Pope answers questions about Curia reforms, gay lobby
Catholic News Service photo
Pope Francis listens to a question from a journalist on his flight heading back to Rome July 29. The pope answered questions from 21 journalists over a period of 80 minutes on his return from Brazil.
ABOARD THE PAPAL FLIGHT FROM BRAZIL — Pope Francis said he was responding to the clear wishes of the College of Cardinals when he set up commissions to study the Vatican bank, Vatican financial and administrative procedures and the reform of the Roman Curia.
The pope also said he knows people have spoken about some kind of "gay lobby" at the Vatican protecting certain priests by threatening to blackmail others. The pope said the "lobbying" is what is worrisome.
Pope Francis held his first news conference July 28, shortly after the Alitalia flight taking him back to Rome departed from Rio de Janeiro. He answered questions from 21 journalists over a period of 80 minutes. The questions were not submitted in advance and no topics were ruled out of bounds.
Asked about the Vatican bank, Pope Francis said he does not know what will become of the Institute for the Works of Religion, which is the formal name of the scandal-plagued bank. He has appointed an outside commission and is involved in discussions about how to organize it, "how to restore it, reformulate it."
But he also told journalists traveling with him that "transparency and honesty" were essential at the Vatican bank and that while moral failures by clergy caused scandal and pain, people also needed to recognize that sometimes the media and the public go searching for scandal.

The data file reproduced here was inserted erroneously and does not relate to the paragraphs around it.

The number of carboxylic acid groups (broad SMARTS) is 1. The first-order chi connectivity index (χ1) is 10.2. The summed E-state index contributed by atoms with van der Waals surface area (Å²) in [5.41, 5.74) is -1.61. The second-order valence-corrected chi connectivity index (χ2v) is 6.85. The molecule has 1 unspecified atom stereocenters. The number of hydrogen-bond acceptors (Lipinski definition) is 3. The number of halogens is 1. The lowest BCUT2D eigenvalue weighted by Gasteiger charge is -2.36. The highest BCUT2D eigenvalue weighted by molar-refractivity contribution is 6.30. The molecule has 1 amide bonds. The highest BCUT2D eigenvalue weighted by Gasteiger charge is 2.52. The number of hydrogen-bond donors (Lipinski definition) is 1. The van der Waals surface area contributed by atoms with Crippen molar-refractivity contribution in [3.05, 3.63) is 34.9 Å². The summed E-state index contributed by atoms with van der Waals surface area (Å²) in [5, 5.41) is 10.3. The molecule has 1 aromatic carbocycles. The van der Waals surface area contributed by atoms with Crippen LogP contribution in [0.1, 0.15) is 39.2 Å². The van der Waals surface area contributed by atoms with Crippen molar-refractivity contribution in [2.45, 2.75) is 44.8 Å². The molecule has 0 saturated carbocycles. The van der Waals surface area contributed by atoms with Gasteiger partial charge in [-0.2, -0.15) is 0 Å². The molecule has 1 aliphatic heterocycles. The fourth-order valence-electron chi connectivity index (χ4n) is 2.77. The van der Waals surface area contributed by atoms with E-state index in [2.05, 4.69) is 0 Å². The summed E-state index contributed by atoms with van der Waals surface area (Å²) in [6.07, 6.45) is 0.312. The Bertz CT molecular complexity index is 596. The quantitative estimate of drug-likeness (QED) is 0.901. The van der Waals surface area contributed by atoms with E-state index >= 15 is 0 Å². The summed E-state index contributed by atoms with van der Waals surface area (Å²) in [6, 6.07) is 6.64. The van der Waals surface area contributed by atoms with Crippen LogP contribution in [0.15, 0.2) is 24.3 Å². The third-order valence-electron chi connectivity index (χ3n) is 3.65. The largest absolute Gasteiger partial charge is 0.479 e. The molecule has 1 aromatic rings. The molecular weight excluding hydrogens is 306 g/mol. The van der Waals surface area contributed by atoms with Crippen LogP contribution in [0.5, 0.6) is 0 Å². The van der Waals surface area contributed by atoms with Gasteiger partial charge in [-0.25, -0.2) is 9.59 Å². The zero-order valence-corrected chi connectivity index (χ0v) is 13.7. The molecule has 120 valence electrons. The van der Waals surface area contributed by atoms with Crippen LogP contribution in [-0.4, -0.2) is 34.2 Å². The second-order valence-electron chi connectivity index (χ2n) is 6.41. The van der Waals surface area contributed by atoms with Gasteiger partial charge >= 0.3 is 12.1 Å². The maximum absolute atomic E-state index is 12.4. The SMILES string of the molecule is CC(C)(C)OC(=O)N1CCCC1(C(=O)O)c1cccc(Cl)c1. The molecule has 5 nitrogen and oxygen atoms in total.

Referring to the institute by its Italian initials, IOR, the pope said, some have suggested it should become a real bank, others say it should be a "charitable fund, others say it should be closed. I don't know. I have confidence in the work of the people at IOR, who are working a lot, and in the commission," studying the bank and its role in the universal mission of the church.
"Whatever it ends up being -- whether a bank or a charitable fund -- transparency and honesty are essential," he said.
As for the wider reform of the Roman Curia, Pope Francis said everything he has done so far flows from the concerns and suggestions raised by the College of Cardinals during the meetings they held before the conclave that elected Pope Francis in March.
The cardinals, he said, expressed "what they wanted of the new pope -- they wanted a lot of things" -- but a key part of it was that the Vatican central offices be more efficient and more clearly at the service of the universal church.
"There are saints who work in the Curia -- cardinals, bishops, priests, sisters, laity; I've met them," he said, they include those who work full time, then do volunteer work, feed the poor, help out in parishes on weekends.
The media only writes about the sinners and the scandals, he said, but that's normal, because "a tree that falls makes more noise than a forest that grows."